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“I wanna go u wanna go 2?" Now, this gibberish is easy enough to understand and requires one to type less, but the problem is that students are not adept enough at knowing where informal writing ends and formal writing begins.
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Today's Tech-Savvy Society
The most alarming trend concerning the impact of technology on students involves poor formal writing skills. This is due in large part to the society in which we live.
Texting on cellular phones has had a detrimental effect on student’s writing. Although communicating via text messages is a fabulous way to stay in touch, this seemingly coded short-hand that students use while texting, has surfaced in their formal writing, in their essays, and in their research papers.
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For the most part, students have no idea that contractions do not belong in formal writing, and that to be considered a contraction, a word has to include an apostrophe, which typically replaces a letter or two. I inform my students to avoid contractions in their writing, and someone always responds, “What’s a contraction?" To no avail. I am not surprised, but I rather expect some student to comment.
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Personal Pronoun "I" is Capitalized?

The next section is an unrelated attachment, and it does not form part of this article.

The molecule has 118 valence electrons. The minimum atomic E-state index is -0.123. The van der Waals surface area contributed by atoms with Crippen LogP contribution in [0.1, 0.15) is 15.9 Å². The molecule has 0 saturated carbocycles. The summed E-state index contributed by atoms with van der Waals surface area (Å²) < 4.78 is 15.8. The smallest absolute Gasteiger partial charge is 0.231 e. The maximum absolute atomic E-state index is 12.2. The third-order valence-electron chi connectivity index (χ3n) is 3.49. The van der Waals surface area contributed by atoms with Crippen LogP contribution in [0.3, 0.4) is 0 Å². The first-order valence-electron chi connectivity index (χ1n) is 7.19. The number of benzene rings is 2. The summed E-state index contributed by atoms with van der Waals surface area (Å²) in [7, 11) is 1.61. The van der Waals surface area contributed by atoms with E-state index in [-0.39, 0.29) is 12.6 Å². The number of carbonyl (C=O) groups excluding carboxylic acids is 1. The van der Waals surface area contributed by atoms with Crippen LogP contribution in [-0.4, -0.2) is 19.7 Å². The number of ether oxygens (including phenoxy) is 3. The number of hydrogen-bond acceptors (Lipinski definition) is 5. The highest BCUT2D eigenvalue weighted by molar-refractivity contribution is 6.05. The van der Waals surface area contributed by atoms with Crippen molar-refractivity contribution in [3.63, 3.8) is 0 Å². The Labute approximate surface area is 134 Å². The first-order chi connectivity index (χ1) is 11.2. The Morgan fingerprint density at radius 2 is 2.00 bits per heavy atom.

Not only is this affecting usage skills, but students have no idea that the personal pronoun “I" is supposed to be capitalized when it is used. Another common mistake that is closely related to capitalizing the personal pronoun, is the capitalization of first letters of the first word that begins sentences.This emanates from students who do not take the time to properly capitalize their letters when they are texting because it takes too much time.
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Lack of Punctuation
Another negative effect that texting is having on students is the lack of punctuation. Now, punctuation is limited on cellular device keypads, but to students, the punctuation that appears is nonexistent. If they are not going to take the time to capitalize letters, they certainly are not going to take the time to punctuate their sentences. The result is that students are so used to texting that when they must complete a formal writing assignment for their English class, they can not transition between formal and informal writing. The result is that students just run together their sentences and phrases, thus omitting proper punctuation.
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Texting Makes Teaching Tough
Now, I realize that text messaging is not solely responsible for this shortcoming, but emailing, internet searches, and instant messaging have all contributed to the demise of students' writing abilities. Such technological innovations are useful, but for teachers, it makes them work twice as hard.
One solution to this problem is to address the impact of technology on students before each formal writing assignment and emphasize the need to write differently in different circumstances.